Shropshire Council

Salting and snow clearance

Is your local salt bin running low? If so, please let us know. We aim to respond to your request as soon as we reasonably can, but we are not able to give a definite response time due to the amount of requests we receive, and adverse weather conditions.

Every year, when the wintry weather arrives, together with our partners, we go out to grit the county’s roads, keeping them safe and accessible during spells of ice and snow to keep Shropshire moving in even the worst of the weather. Find out more about what we do using the information on this page. There's even a short video to help explain.

There are hundreds of miles of roads in Shropshire and thousands of journeys to be made, so it’s important that we keep as many roads open as possible at all times. Throughout the year there’s a host of people working, sometimes through the night, to help you get where you need to be, even when temperatures plummet.

gritter

Together with our contractors, we keep a weather-eye on temperatures throughout the winter – but how do we decide when to send the gritters out?

Firstly, we need reliable information.

We subscribe to weather forecasting services from The Met Office.

From October to April we get:

  • A morning summary
  • A 24-hour forecast each morning.
  • A five-day forecast each afternoon.
  • Ice prediction graphs each afternoon.
  • Regular updates.

We also subscribe to a 24-hour consultancy service from The Met Office.

All that data helps us make informed decisions, but we also have inspectors on call that can go out and see the situation on the ground. These are officers with years of experience between them who know when to react to local conditions and deploy more resources as required.

how-much-salt-do-we-have

So what do we do?

When all the indicators are in place, we’ll send the trucks out from our five depots for what we call ‘pre-salting’. This is a preventative measure to stop ice forming on the roads.

In extreme circumstances, we’re aiming to remove ice that’s already formed, and that’s called post-salting.

Where do we grit?

Keeping the roads clear is an expensive business so we have to prioritise.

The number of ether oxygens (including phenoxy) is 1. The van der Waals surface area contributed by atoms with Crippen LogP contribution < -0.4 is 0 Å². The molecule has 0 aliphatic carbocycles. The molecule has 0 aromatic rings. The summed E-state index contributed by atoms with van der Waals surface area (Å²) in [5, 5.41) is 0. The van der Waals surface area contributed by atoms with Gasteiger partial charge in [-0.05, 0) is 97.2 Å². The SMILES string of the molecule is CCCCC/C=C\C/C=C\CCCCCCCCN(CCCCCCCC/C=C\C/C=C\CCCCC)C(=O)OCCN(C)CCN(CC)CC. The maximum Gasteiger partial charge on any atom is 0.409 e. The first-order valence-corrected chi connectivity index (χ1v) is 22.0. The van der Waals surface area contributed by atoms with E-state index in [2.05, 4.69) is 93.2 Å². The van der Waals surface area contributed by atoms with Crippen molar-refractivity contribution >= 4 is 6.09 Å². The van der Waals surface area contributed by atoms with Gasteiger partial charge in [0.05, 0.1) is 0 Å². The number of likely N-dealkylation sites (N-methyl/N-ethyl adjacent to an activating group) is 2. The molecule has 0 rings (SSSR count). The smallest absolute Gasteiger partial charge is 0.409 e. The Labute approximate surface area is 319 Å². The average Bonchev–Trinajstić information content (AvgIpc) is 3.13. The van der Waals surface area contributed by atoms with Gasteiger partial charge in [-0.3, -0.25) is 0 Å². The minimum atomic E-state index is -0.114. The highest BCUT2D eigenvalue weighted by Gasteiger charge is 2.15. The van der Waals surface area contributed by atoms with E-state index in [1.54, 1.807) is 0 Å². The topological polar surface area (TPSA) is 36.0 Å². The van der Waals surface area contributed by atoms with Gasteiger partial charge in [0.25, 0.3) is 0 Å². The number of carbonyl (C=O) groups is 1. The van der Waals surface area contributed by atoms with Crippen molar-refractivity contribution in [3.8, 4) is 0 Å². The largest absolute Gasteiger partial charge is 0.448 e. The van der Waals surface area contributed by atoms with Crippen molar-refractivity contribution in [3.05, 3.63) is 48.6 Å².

which-roads-do-we-treat

This is what’s known as the ‘defined network’.

Snow ploughing

snow-clearance

We undertake ploughing in priority order, beginning with the defined network. At least one main access route to towns and large villages will be cleared as soon as practicable. We also deploy snow blowers to remove heavy snowfall during severe weather.

What vehicles do we use?

our-fleet

The gritters are owned by us and located at our five highways depots.

In addition, many contractors and farmers have snow clearing equipment. Our divisional officers deploy this supplementary equipment following heavy snowfall in rural areas.

A picture of a gritter on a snowy road.

Our contractor, Ringway, has sufficient drivers to operate all of the above routes 24 hours a day, and additional staff available to deal with other winter maintenance duties as required, e.g. clearing snow from footways.

Local salt bins

salt-bins

You can use salt from your local salt bin to treat pavements and roads around where you live – find your nearest by zooming in on your area on our gritting route map.

Twitter Gritter

We’ve also teamed up with councils across the West Midlands to provide a regional picture of who’s gritting and when. If you’re on Twitter, you can get Twitter Gritter alerts by following #wmgrit.

Further information is contained in our Winter Maintenance leaflet.